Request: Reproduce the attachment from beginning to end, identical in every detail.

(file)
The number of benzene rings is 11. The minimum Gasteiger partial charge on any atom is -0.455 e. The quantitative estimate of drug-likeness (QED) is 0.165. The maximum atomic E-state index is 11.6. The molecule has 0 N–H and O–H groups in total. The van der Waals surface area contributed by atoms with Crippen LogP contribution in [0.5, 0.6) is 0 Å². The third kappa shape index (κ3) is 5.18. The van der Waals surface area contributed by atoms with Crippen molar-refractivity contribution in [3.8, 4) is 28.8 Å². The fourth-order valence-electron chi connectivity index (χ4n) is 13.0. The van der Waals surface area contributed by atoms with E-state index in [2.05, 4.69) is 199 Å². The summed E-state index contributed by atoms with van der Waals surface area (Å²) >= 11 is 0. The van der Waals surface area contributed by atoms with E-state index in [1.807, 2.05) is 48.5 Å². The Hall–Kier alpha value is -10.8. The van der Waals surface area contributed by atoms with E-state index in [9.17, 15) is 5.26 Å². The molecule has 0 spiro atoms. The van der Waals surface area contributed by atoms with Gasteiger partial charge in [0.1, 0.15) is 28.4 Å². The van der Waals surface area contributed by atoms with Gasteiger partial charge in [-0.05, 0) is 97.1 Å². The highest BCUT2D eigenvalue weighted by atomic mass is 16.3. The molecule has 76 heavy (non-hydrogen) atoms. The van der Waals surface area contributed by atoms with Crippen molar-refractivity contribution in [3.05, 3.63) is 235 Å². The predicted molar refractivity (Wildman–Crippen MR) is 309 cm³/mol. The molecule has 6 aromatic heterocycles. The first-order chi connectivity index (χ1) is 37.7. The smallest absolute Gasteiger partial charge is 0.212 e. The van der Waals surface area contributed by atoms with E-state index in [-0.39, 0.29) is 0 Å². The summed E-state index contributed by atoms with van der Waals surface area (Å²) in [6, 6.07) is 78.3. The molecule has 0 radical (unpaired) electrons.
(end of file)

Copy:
The number of benzene rings is 11. The minimum Gasteiger partial charge on any atom is -0.455 e. The quantitative estimate of drug-likeness (QED) is 0.165. The maximum atomic E-state index is 11.6. The molecule has 0 N–H and O–H groups in total. The van der Waals surface area contributed by atoms with Crippen LogP contribution in [0.5, 0.6) is 0 Å². The third kappa shape index (κ3) is 5.18. The van der Waals surface area contributed by atoms with Crippen molar-refractivity contribution in [3.8, 4) is 28.8 Å². The fourth-order valence-electron chi connectivity index (χ4n) is 13.0. The van der Waals surface area contributed by atoms with E-state index in [2.05, 4.69) is 199 Å². The summed E-state index contributed by atoms with van der Waals surface area (Å²) >= 11 is 0. The van der Waals surface area contributed by atoms with E-state index in [1.807, 2.05) is 48.5 Å². The Hall–Kier alpha value is -10.8. The van der Waals surface area contributed by atoms with E-state index in [9.17, 15) is 5.26 Å². The molecule has 0 spiro atoms. The van der Waals surface area contributed by atoms with Gasteiger partial charge in [0.1, 0.15) is 28.4 Å². The van der Waals surface area contributed by atoms with Gasteiger partial charge in [-0.05, 0) is 97.1 Å². The highest BCUT2D eigenvalue weighted by atomic mass is 16.3. The molecule has 76 heavy (non-hydrogen) atoms. The van der Waals surface area contributed by atoms with Crippen molar-refractivity contribution in [3.05, 3.63) is 235 Å². The predicted molar refractivity (Wildman–Crippen MR) is 309 cm³/mol. The molecule has 6 aromatic heterocycles. The first-order chi connectivity index (χ1) is 37.7. The smallest absolute Gasteiger partial charge is 0.212 e. The van der Waals surface area contributed by atoms with E-state index in [-0.39, 0.29) is 0 Å². The summed E-state index contributed by atoms with van der Waals surface area (Å²) in [6, 6.07) is 78.3. The molecule has 0 radical (unpaired) electrons.